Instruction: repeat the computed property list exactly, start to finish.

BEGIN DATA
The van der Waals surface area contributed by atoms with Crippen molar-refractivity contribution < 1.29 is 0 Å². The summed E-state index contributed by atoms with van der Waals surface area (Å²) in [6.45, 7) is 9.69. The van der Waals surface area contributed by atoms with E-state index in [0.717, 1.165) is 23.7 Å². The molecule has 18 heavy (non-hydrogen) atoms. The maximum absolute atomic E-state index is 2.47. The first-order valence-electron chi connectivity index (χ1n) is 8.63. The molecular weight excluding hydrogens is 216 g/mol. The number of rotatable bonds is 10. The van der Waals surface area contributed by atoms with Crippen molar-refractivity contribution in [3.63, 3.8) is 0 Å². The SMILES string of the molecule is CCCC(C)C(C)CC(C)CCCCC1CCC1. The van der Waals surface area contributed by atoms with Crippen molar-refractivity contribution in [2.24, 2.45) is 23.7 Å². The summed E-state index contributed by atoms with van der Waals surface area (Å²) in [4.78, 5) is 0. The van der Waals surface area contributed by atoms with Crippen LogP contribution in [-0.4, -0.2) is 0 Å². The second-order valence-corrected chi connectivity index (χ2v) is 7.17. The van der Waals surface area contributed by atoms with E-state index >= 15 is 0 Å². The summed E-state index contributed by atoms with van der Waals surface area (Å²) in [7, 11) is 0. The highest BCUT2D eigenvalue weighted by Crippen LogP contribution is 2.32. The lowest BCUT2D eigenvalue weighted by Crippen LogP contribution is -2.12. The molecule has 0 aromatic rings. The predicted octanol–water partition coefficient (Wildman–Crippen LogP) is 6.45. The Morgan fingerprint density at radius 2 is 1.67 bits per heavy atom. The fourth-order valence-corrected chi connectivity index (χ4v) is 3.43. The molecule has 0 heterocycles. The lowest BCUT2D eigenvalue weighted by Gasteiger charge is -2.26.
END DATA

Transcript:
The van der Waals surface area contributed by atoms with Crippen molar-refractivity contribution < 1.29 is 0 Å². The summed E-state index contributed by atoms with van der Waals surface area (Å²) in [6.45, 7) is 9.69. The van der Waals surface area contributed by atoms with E-state index in [0.717, 1.165) is 23.7 Å². The molecule has 18 heavy (non-hydrogen) atoms. The maximum absolute atomic E-state index is 2.47. The first-order valence-electron chi connectivity index (χ1n) is 8.63. The molecular weight excluding hydrogens is 216 g/mol. The number of rotatable bonds is 10. The van der Waals surface area contributed by atoms with Crippen molar-refractivity contribution in [3.63, 3.8) is 0 Å². The SMILES string of the molecule is CCCC(C)C(C)CC(C)CCCCC1CCC1. The van der Waals surface area contributed by atoms with Crippen molar-refractivity contribution in [2.24, 2.45) is 23.7 Å². The summed E-state index contributed by atoms with van der Waals surface area (Å²) in [4.78, 5) is 0. The van der Waals surface area contributed by atoms with Crippen LogP contribution in [-0.4, -0.2) is 0 Å². The second-order valence-corrected chi connectivity index (χ2v) is 7.17. The van der Waals surface area contributed by atoms with E-state index >= 15 is 0 Å². The summed E-state index contributed by atoms with van der Waals surface area (Å²) in [7, 11) is 0. The highest BCUT2D eigenvalue weighted by Crippen LogP contribution is 2.32. The lowest BCUT2D eigenvalue weighted by Crippen LogP contribution is -2.12. The molecule has 0 aromatic rings. The predicted octanol–water partition coefficient (Wildman–Crippen LogP) is 6.45. The Morgan fingerprint density at radius 2 is 1.67 bits per heavy atom. The fourth-order valence-corrected chi connectivity index (χ4v) is 3.43. The molecule has 0 heterocycles. The lowest BCUT2D eigenvalue weighted by Gasteiger charge is -2.26.